MTSU School of Music faculty members, students and area jazz musicians will pay tribute to the late jazz drummer Duffy Jackson on Wednesday, March 30, in a rescheduled concert that marks the second in this season’s three-event MTSU Jazz Artist Series.
Tickets for the March 30 concert, which begins at 7:30 p.m. in Hinton Hall inside the Wright Music Building at 1439 Faulkinberry Drive, are $10 each. Admission is free for MTSU students, faculty and staff with a current ID.
Discounts also are available for area band students and educators.
Concertgoers can reserve tickets by contacting Jamey Simmons, professor of jazz trumpet and director of MTSU’s Jazz Studies Program, at 615-898-2724 or email@example.com.
Guests are encouraged to wear masks and follow social distancing measures inside the venue.
The March 30 tribute concert, which was originally set in early February, will feature faculty jazz artists Don Aliquo on saxophone, Chip Henderson on guitar, David Loucky on trombone and Jonathan Wires on bass.
Chris Brown, one of Nashville’s most prominent jazz drummers, will sit in on the drum chair, and respected pianist and educator Kelli Cox will be on keyboards. Trumpeter Mike Barry, trombonist Roger Bissell, two more of Nashville’s finest jazz musicians, will lead their respective sections of this special big band.
“The concert will showcase historic arrangements played by guest musicians from Duffy’s Nashville-based band,” said Simmons, who’ll also join the performances on trumpet.
“It will feature legendary music associated with Duffy during his tenure with some of the most swinging jazz musicians in history, as well as his time in Nashville. We will also honor his widow, Marina, and her donation to MTSU of a library of his big band music.”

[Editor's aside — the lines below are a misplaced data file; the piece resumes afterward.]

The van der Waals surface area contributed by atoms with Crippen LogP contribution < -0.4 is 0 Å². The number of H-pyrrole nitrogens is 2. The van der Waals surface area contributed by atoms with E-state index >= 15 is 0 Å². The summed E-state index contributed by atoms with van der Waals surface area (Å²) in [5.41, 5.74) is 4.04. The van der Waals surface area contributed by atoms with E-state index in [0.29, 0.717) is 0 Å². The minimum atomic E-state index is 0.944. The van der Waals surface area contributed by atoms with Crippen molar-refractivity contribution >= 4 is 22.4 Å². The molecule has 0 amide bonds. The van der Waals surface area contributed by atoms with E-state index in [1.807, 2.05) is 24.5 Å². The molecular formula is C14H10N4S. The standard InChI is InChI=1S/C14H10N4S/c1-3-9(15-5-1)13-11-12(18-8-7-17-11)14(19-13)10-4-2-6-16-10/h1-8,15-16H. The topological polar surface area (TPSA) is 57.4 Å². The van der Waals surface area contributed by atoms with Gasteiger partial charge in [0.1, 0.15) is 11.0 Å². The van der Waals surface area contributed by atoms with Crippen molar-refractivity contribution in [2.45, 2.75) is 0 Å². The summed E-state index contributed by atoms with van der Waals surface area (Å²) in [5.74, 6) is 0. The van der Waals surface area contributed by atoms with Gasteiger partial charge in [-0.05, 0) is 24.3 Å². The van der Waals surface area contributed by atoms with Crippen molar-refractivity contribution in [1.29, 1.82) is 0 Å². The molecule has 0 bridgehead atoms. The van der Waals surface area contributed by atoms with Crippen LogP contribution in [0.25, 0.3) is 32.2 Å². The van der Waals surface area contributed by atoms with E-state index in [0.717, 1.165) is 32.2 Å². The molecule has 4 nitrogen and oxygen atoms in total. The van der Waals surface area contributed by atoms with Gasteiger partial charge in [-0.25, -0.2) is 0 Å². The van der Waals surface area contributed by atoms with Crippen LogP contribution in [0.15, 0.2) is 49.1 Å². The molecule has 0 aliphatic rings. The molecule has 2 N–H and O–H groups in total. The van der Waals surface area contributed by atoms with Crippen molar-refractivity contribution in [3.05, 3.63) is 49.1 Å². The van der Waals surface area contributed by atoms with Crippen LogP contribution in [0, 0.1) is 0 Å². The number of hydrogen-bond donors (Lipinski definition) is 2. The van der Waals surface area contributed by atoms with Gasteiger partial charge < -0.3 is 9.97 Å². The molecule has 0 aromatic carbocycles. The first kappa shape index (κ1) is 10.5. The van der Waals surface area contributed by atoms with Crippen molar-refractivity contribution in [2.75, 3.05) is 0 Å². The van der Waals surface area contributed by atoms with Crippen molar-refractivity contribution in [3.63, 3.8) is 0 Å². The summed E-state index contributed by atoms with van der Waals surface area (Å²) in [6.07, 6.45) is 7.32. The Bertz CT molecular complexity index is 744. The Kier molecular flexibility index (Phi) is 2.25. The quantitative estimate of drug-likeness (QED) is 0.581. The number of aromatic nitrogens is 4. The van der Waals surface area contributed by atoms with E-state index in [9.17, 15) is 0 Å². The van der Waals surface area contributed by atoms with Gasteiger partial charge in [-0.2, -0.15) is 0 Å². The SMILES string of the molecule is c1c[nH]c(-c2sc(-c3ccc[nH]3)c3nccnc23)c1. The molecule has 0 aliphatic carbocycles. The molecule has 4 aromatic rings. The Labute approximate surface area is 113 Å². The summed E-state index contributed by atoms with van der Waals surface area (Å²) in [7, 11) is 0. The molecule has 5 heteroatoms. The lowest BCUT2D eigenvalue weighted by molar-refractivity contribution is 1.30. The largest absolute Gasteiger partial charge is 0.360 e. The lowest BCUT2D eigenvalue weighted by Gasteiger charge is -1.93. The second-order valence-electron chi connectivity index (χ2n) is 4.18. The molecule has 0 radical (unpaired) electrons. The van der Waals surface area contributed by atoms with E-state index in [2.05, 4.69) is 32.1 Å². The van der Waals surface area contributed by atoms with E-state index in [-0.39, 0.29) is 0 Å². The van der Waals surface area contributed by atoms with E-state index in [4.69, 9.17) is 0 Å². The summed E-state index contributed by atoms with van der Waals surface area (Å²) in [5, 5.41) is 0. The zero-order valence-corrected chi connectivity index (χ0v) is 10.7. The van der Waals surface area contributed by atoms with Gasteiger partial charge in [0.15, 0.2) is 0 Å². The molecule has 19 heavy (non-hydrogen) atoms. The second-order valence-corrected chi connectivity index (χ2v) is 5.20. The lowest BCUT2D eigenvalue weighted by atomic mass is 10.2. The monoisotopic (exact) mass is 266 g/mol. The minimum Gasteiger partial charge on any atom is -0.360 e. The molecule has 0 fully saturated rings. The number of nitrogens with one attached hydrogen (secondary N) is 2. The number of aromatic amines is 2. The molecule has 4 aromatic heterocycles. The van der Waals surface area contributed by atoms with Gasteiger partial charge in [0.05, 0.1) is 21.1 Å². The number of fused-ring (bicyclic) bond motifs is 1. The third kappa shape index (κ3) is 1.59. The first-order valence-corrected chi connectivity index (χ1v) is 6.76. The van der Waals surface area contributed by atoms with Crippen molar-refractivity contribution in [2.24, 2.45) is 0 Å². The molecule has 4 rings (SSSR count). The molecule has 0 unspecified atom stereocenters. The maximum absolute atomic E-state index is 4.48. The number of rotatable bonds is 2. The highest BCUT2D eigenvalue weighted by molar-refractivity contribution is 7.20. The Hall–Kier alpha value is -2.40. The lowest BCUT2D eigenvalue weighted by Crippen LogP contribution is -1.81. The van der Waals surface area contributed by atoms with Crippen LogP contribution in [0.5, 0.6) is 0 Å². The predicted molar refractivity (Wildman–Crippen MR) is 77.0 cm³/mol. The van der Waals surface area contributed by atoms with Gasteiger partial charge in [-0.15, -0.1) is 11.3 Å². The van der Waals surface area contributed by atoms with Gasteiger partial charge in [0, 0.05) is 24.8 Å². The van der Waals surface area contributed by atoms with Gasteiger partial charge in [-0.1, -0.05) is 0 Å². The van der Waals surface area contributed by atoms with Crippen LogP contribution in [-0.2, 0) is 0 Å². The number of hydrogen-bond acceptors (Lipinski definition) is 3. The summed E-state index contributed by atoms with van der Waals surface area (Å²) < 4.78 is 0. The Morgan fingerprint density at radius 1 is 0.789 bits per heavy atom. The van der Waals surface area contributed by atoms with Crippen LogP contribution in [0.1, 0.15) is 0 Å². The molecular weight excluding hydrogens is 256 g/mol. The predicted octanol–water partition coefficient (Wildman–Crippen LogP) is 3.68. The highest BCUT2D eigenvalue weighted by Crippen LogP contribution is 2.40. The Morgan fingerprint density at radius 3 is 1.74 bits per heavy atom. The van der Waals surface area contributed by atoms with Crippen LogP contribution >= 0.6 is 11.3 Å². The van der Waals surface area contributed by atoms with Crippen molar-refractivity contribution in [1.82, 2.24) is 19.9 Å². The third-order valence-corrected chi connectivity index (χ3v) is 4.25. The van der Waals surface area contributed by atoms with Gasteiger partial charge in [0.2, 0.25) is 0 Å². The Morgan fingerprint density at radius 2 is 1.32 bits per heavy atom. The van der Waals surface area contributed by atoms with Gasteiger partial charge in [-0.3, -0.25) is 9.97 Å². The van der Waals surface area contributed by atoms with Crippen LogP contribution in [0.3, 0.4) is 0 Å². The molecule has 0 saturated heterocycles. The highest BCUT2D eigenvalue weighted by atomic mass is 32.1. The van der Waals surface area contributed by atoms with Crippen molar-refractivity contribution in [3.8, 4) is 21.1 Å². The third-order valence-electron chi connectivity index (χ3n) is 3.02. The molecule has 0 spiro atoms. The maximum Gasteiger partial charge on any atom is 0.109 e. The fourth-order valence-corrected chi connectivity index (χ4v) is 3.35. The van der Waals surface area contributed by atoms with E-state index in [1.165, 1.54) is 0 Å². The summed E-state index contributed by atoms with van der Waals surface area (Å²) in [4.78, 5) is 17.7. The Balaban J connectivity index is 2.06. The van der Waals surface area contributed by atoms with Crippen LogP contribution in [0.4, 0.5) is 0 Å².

Duffy Jackson, the son of jazz bassist Chubby Jackson, grew up surrounded by great jazz players and first picked up his sticks at age 4.
Duke Ellington asked him to sit in on drums while Jackson was still a child. And instead of attending his high school graduation, Jackson was performing with jazz bassist Ray Brown on the West Coast while his dad picked up his diploma.
Jackson was the youngest drummer, at age 20, ever hired by Count Basie and soon became the anchor for that legendary band, along with Lionel Hampton’s and Illinois Jacquet’s groups. He also worked with Lena Horne and was an important member of the Monty Alexander Trio.
He moved to Nashville in 2008 and influenced the city’s jazz scene until his death at age 67 in March 2021. Jackson often sat in with the Time Jumpers at 3rd and Lindsley, and he established a popular monthly “Swing Night” dance at the Acme Feed & Seed club.
News stories both before and after his death called Jackson “ebullient” and “exuberant.” An example of Jackson’s expertise is available in a 2012 performance below with his band at the Nashville Jazz Workshop.
Now in its 22nd season, the MTSU Jazz Artist Series brings internationally renowned jazz artists to campus for performances and educational workshops. This season will conclude Saturday, April 2, with a 5 p.m. concert by jazz trumpeter Brian Lynch and the MTSU Jazz Ensemble I to close the university’s annual Illinois Jacquet Jazz Festival.
For more information about MTSU’s Jazz Artist Series, please visit www.mtsu.edu/music/jazzseries.php. For details on other special events in the MTSU School of Music in the College of Liberal Arts, visit www.mtsumusic.com or call 615-898-2493.
— Gina E. Fann (firstname.lastname@example.org)